Street Name Project

Marshfield Street Name Project

Marshfield Historical Commission

Listing of Streets in Marshfield and the Origin of Their Names
 

This listing is in four distinct parts. Part one is a listing of streets named after our Indian neighbors when we arrived here in the 1630’s. Second list is of streets named after famous ships. Third list is streets named after famous people in the history of our nation. The last list is streets named after people in the history of our town.

Streets named for Indians
 

Wampanoag Indians included Nauset, Nantucket, Patuxet, Titicut, Mashpee, Nemasket and Pocasset Tribes as well as other small sub-tribes.

  • Agawam Avenue - sub tribe from the Buzzards Bay area.
  • Arrowhead Road
  • Canonchet Terrace- Narragansett Sachem Indian
  • Chickatawbut Avenue -Massachusett Indian Chief
  • Indian Road
  • Massasoit Avenue - Wampanoag Chief
  • Pokanoket Lane - was the headquarters of Massasoit near Bristol, Rhode Island.
  • Saginaw Avenue - Saginaw sub tribe of the Chippewa Indians
  • Samoset Avenue- Wampanoag Chief from Maine who greeted the pilgrims with "Hail Englishmen".
  • Satucket Avenue -sub tribe "Sawkatuket" Indians from Brewster/Harwich area.
  • Seminole Avenue - Tribe from Florida
  • Wamsutta Pathe named for one of Massasoit's sons known as Alexander.
  • Tecumseh Street- Shawnee Chief
  • Metacomet - Wampanoag Chief (King Philip) son of Massasoit.

Streets named for famous Ships
 

  • Alabama Street
  • Arkansas Street
  • Constellation Road
  • Constitution Road
  • Essex Avenue
  • Kearsage Road
  • Mayflower Lane
  • Monitor Road
  • Nebraska Street
  • Nevada Street
  • Ohio Street
  • Olympia Road
  • Oregon Road
  • Salem Avenue
  • Utah Street
  • Vermont Street
  • Wyoming Street

Streets named for people famous in the history of the USA
 

  • Farragut Road
  • Franklin Street
  • Fremont Rd.
  • Hamilton Rd.
  • Harding Road
  • Jackson Street
  • Jefferson Avenue
  • Kennedy Road
  • Lincoln Avenue
  • MacArthur Lane
  • Roosevelt Road
  • Taft Road
  • Tyler Road
  • Washington Avenue
  • Webster Street
  • Wilson Avenue
  • Winthrop Drive.

Streets named for people and places in Marshfield History
 

  • Alden Road- named for Pilgrim John Alden
  • Allerton Road - named for Isaac Allerton- Pilgrim & Plymouth Colony financier
  • Ames Avenue- named for Sarah & Elijah Ames- landowners and developers of Old Rexhame
  • Appleton Way - named for Daniel Webster's daughter Julia who married an Appleton.
  • Arleita Street - named for Arleita Macker, wife of Arthur Macker, developer
  • Ashburton Avenue- named for Lord Ashburton whose treaty with Daniel Webster helped to establish the boundaries between the state of Maine with Canada.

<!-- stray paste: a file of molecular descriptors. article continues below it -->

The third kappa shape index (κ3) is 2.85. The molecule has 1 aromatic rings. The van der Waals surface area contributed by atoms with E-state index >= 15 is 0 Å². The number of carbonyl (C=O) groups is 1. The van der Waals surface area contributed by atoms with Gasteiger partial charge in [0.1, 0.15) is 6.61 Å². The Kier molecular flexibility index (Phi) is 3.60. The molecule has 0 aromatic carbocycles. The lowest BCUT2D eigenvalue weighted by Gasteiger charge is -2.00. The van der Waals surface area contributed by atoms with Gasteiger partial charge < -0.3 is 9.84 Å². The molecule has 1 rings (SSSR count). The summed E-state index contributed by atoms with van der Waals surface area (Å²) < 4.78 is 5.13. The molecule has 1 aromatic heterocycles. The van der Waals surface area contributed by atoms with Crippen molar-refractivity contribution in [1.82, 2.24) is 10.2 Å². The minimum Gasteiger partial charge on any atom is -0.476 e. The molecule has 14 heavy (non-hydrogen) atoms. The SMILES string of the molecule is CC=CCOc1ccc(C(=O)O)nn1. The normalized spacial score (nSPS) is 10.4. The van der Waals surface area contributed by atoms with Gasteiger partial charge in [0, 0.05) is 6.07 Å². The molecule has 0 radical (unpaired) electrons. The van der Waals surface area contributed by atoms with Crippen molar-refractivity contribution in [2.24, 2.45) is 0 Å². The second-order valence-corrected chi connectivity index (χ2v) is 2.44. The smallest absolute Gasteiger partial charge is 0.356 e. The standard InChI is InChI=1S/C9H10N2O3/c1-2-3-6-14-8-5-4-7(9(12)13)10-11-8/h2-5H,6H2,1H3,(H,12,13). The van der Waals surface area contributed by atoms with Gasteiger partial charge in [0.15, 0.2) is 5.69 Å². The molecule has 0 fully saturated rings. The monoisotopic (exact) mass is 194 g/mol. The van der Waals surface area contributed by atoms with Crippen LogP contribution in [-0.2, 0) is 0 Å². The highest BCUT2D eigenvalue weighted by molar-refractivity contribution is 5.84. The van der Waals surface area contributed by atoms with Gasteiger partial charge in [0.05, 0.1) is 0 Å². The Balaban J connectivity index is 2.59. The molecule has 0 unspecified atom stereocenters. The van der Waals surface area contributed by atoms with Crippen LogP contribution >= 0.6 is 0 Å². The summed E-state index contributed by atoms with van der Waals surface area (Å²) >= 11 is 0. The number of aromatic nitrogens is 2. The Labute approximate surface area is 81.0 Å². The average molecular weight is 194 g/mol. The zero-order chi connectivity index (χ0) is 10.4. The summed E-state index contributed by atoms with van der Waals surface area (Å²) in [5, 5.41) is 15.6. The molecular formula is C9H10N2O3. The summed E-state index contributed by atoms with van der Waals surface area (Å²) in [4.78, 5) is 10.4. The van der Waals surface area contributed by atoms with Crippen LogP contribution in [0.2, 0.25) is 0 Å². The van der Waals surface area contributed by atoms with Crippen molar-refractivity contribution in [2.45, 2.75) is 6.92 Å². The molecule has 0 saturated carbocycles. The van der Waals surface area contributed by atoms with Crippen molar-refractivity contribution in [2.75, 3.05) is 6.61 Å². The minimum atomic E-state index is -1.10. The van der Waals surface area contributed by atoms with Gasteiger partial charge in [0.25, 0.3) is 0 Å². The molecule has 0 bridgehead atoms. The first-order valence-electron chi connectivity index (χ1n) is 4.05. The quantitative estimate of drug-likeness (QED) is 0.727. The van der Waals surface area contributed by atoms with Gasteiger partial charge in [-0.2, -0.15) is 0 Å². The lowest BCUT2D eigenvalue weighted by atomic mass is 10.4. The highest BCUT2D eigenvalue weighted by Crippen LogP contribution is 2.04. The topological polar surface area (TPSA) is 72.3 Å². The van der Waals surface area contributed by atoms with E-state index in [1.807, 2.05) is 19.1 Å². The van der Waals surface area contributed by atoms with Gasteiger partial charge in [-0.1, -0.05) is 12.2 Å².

• Assumption Road - named for the first Catholic Church in Marshfield, Our Lady of the Assumption built in 1919.
  • Atwell Circle - named for the Atwell family who lived in the vicinity of Careswell & Atwell Cir. in 1750's.
  • Aunt Lizzies Lane- named for Elizabeth Pauldingl Eames who was a school teacher, early advocate of protecting the Pilgrim Trail.
  • Bakers Lane- named for Samuel Baker who was among the principal settlers in Marshfield.
  • Baker Street- named for Horace Baker who in 1875 built a summer cottage on Winslow Street in Rexhame.
  • Barouche Drive- named for Daniel Webster's barouche carriage.
  • Bartletts Island Way- named for an old Marshfield Hills family.
  • Black Mount Drive- named for a hill that looked black when seen from Duxbury Bay. It was famous for being a place where Daniel Webster made an important speech, and for an observatory and a cistern for DW. which gathered water for his estate.
  • Blanchard Drive- named for Dr. Herbert Blanchard from Scituate.
  • Boles Road- named for Robert S. Boles, selectman and developer of Holly Hill.
  • Bourne Park Avenue named for Thomas Bourne 1637, landowner and farmer and his large family of early settlers. John Bourne fought at Bunker Hill, was a selectman, assessor and a deputy for Plymouth Colony Court.
  • Bow Street named for the shape which resembles a bow.
  • Boxboard Road- named for a boxboard mill owned by Isaac, Andrew and Ambrose Magoun.
  • Bradford St named for Governor William Bradford. Gov. of Plymouth Colony
  • Bradley St named for Bradley S. Bryant who helped to build the Union Chapel in 1895 on his property.
  • Bryant Street was also named for Bradley S, Bryant.
  • Branch Street named for John Branch who was a tenent farmer then a landowner of the area in 1684
  • Brewster Road- named for Elder William Brewster of Plymouth Colony.